Workshop: Shared Visual Representations in Human and Machine Intelligence (SVRHM)

Primate Inferotemporal Cortex Neurons Generalize Better to Novel Image Distributions Than Analogous Deep Neural Networks Units

Marliawaty I Gusti Bagus · Tiago Marques · Sachi Sanghavi · James J DiCarlo · Martin Schrimpf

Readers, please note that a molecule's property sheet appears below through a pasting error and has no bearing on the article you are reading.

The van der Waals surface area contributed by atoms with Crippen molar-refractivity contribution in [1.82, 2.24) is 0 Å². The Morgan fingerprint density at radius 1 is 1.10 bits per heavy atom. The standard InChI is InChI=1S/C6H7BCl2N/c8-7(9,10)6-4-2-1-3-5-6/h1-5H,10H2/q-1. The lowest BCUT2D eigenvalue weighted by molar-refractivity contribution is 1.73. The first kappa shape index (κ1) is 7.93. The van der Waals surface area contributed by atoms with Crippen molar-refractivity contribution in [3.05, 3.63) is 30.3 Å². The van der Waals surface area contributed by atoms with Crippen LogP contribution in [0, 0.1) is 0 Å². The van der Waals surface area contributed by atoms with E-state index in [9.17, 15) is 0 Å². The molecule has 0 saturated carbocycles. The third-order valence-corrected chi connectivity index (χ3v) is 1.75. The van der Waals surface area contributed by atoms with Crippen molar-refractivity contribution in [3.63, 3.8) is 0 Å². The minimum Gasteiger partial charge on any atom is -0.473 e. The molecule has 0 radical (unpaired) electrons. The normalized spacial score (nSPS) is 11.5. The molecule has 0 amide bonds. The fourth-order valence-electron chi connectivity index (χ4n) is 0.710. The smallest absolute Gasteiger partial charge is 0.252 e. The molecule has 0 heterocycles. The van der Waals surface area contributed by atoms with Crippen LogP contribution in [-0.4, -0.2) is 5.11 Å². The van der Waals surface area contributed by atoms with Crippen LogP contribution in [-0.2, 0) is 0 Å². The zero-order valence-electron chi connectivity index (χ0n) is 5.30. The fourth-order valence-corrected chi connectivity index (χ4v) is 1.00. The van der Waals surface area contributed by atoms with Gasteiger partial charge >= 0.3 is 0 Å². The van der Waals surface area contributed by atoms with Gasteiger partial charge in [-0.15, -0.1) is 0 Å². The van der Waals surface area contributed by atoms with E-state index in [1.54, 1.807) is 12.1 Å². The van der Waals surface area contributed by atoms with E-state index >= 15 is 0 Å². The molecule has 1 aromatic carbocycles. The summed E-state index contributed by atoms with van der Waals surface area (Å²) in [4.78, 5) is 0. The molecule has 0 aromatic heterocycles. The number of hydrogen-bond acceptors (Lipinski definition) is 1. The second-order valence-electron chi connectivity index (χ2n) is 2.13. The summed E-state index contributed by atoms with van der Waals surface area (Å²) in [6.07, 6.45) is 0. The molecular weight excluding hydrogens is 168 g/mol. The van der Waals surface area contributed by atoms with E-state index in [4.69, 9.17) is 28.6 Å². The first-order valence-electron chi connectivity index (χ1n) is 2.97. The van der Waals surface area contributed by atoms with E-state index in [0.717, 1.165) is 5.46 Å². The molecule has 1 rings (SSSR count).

Humans are successfully able to recognize objects in a variety of image distributions. Today's artificial neural networks (ANNs), on the other hand, struggle to recognize objects in many image domains, especially those different from the training distribution. It is currently unclear which parts of the ANNs could be improved in order to close this generalization gap. In this work, we used recordings from primate high-level visual cortex (IT) to isolate whether ANNs lag behind primate generalization capabilities because of their encoder (transformations up to the penultimate layer), or their decoder (linear transformation into class labels). Specifically, we fit a linear decoder on images from one domain and evaluate transfer performance on twelve held-out domains, comparing fitting on primate IT representations vs. representations in ANN penultimate layers. To fairly compare, we scale the number of each ANN's units so that its in-domain performance matches that of the sampled IT population (i.e. 71 IT neural sites, 73% binary-choice accuracy). We find that the sampled primate population achieves, on average, 68% performance on the held-out-domains. Comparably sampled populations from ANN model units generalize less well, maintaining on average 60%. This is independent of the number of sampled units: models' out-of-domain accuracies consistently lag behind primate IT. These results suggest that making ANN model units more like primate IT will improve the generalization performance of ANNs.

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